Five Reasons A Living Trust Is Better Than A Will

There are numerous things in your future to think about when heading into retirement.  Have I saved enough?  How much will my medical insurance cost?  Are all my affairs in order financially?  Will my children and grandchildren be alright if something happens to me?  And most of all, what I am going to do with all of my time?  That last one is the best.  In all seriousness one very important way to ensure your wants are documented is by having a will, so most of us think.  First, let’s take a look at what a will and a living trust is.

will v. living trust

A will is a legal document by which a person, the testator, expresses their wishes as to how their property is to be distributed at death, and names one or more persons, the executor, to manage the estate until its final distribution.  A living trust is a three-party fiduciary relationship in which the first party, the trustor or settlor, transfers property upon the second party for the benefit of the third party, the beneficiary.  In short, they are very similar.  They main differences are; a living trust is not conducted in probate court, and a will allows you to appoint an executor or guardian to take care of your children.  So why may a living trust be a better option for you rather than a will?

The cost is much less

Probate costs can be very expensive.  Bond fees, appraisal fees, court fees among others are all billed at an hourly basis.  Depending on how lengthy your will is, which can be influenced by amount of property and number of children, only means more time inside the court rooms.

Your records are kept private

Probate is a public process. Meaning that anyone who could have a claim to your estate can can argue the court for that right, even distant relatives.  However, trusts are private, allowing you to maintain more direct control over who receives what and who knows about this once you pass.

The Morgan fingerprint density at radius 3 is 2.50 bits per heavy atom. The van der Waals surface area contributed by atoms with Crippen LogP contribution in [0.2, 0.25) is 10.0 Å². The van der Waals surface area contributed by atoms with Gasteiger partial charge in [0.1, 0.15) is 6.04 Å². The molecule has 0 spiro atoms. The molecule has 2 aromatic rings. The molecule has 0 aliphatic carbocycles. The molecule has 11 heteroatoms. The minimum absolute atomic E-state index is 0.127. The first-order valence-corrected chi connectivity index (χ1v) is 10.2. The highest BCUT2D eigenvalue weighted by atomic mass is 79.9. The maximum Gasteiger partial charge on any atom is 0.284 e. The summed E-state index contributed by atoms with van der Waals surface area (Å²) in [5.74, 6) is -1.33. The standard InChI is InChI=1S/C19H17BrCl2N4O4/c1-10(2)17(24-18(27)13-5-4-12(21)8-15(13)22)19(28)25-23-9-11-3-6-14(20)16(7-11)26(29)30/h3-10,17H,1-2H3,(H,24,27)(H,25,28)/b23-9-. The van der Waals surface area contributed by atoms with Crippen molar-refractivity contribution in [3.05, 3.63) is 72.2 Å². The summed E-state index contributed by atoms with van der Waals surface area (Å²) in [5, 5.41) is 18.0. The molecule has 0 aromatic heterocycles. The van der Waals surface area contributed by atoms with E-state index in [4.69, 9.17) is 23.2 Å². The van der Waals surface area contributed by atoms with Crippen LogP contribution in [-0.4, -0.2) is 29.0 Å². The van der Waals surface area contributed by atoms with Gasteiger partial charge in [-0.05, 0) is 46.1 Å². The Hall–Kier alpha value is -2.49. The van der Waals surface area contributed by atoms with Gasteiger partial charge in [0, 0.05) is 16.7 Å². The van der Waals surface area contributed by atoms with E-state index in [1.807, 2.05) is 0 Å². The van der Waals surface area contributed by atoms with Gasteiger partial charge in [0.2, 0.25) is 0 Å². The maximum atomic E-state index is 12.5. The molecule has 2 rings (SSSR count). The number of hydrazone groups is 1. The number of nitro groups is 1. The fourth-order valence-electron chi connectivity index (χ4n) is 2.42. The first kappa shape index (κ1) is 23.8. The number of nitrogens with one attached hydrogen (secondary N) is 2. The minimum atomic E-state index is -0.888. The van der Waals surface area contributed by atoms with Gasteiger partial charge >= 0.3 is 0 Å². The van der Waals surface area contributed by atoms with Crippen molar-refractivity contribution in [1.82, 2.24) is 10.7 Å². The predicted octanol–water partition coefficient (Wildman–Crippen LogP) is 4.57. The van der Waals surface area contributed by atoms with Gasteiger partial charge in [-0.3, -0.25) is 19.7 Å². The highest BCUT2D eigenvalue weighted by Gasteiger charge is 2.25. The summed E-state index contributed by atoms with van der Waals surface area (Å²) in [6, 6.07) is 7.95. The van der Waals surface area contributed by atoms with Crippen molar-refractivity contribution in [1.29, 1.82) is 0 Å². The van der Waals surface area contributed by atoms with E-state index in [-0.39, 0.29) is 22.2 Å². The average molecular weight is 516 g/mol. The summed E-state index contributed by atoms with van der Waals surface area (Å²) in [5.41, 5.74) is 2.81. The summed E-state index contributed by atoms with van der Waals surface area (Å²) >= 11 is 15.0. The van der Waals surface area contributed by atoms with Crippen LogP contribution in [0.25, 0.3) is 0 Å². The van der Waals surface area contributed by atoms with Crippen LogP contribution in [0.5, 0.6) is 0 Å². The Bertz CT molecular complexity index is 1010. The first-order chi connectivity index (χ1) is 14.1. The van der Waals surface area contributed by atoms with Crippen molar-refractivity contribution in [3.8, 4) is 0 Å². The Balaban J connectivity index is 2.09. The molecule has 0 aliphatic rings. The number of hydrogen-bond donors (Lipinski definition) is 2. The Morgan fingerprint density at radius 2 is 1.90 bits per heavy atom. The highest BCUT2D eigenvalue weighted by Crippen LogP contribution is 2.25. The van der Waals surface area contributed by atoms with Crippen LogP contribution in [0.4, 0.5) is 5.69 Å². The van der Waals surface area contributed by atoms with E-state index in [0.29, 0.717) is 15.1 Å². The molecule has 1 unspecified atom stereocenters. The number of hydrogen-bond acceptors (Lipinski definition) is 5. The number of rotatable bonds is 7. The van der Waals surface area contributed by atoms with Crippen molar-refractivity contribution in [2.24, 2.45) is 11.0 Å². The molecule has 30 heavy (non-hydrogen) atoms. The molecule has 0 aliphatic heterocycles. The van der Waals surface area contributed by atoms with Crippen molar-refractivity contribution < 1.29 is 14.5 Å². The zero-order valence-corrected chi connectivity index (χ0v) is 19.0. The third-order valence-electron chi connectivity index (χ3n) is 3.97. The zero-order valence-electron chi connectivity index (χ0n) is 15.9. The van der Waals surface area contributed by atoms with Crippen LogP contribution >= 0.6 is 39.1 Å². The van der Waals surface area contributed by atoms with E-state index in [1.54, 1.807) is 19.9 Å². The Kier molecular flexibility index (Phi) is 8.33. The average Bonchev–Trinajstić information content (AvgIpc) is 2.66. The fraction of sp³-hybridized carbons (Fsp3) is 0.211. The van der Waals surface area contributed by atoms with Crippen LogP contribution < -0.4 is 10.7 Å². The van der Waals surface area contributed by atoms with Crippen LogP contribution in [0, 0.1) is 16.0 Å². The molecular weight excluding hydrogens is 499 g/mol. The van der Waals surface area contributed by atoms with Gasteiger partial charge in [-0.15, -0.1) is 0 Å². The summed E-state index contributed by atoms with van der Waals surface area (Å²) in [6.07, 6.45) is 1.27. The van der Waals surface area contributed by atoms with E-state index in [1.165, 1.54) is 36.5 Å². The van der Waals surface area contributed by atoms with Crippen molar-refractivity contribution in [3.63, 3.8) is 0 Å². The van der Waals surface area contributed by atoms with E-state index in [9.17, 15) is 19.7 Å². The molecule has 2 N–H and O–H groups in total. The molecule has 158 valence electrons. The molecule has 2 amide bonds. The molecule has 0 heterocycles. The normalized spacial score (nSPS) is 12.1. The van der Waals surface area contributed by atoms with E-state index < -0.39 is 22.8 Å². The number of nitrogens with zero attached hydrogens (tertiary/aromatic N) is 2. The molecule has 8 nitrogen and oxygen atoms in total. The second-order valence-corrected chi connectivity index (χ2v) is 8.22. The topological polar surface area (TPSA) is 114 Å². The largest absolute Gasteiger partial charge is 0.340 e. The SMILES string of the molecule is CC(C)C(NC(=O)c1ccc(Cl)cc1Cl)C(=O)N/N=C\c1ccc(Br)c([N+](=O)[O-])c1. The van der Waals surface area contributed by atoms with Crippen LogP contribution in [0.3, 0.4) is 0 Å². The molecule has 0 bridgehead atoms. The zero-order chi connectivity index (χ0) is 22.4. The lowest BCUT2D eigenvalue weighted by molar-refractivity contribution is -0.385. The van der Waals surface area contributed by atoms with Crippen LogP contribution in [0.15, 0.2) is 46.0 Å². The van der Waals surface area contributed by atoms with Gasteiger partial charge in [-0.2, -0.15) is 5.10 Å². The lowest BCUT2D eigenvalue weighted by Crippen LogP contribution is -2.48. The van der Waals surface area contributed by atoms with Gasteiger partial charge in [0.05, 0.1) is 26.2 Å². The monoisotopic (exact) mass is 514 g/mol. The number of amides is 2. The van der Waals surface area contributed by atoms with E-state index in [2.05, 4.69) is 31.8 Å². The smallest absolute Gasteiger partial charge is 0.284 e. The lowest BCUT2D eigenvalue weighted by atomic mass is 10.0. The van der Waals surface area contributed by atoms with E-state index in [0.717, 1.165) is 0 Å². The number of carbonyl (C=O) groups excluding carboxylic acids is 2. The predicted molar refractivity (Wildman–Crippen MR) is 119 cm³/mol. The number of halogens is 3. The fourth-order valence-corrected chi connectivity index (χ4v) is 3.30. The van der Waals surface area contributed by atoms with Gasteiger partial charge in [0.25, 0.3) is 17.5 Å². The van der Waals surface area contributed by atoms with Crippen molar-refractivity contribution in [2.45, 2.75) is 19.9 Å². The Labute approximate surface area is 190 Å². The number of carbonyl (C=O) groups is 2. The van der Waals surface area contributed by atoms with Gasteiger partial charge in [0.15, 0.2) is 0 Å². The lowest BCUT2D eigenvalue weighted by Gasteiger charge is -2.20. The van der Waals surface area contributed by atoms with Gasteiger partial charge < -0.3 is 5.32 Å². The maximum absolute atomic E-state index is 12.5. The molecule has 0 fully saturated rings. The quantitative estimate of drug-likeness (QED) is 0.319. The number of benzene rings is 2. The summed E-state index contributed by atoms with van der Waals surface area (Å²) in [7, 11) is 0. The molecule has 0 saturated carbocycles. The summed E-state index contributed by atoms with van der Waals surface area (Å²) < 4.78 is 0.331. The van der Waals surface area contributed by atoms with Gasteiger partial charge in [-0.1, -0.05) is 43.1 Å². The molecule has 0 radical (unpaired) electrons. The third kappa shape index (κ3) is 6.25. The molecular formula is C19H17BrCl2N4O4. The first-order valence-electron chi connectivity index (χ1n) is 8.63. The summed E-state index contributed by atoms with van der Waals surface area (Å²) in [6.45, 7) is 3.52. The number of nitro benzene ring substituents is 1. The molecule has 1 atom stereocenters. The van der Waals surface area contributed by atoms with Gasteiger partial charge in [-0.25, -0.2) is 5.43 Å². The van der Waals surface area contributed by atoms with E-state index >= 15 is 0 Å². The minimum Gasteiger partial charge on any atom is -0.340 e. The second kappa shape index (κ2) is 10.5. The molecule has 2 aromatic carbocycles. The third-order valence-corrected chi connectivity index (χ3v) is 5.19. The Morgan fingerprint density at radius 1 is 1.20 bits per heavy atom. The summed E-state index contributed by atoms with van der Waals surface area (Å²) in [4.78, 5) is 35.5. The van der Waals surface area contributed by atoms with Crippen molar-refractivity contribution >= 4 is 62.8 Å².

They are harder to dispute

Considering living trusts are not conducted inside a probate court, arguing the contingencies are much harder.  Let’s say you have five children.  If you want to disperse different amounts to each, you can.  However, if one is unhappy about that they have the right to petition.  With a will it is much easier for the one making the petition.  A living trust is more set in stone.

Provides lifetime property management

A living trust allows you to actively manage it yourself.  God forbid if something happens to you and you are incapacitated, the living trust will speak for you.  A will is only valid after the time of death.

Your children are grown

One of the drawbacks with a living trust is that you cannot appoint guardianship to another individual for your children.  When your children are young, this can be deterring.  However, once they are grown up and wouldn’t need an appointed guardian this is inapplicable to you.

Everyones situation is different.  Please consult a licensed attorney to discuss which option is better for you and your family.

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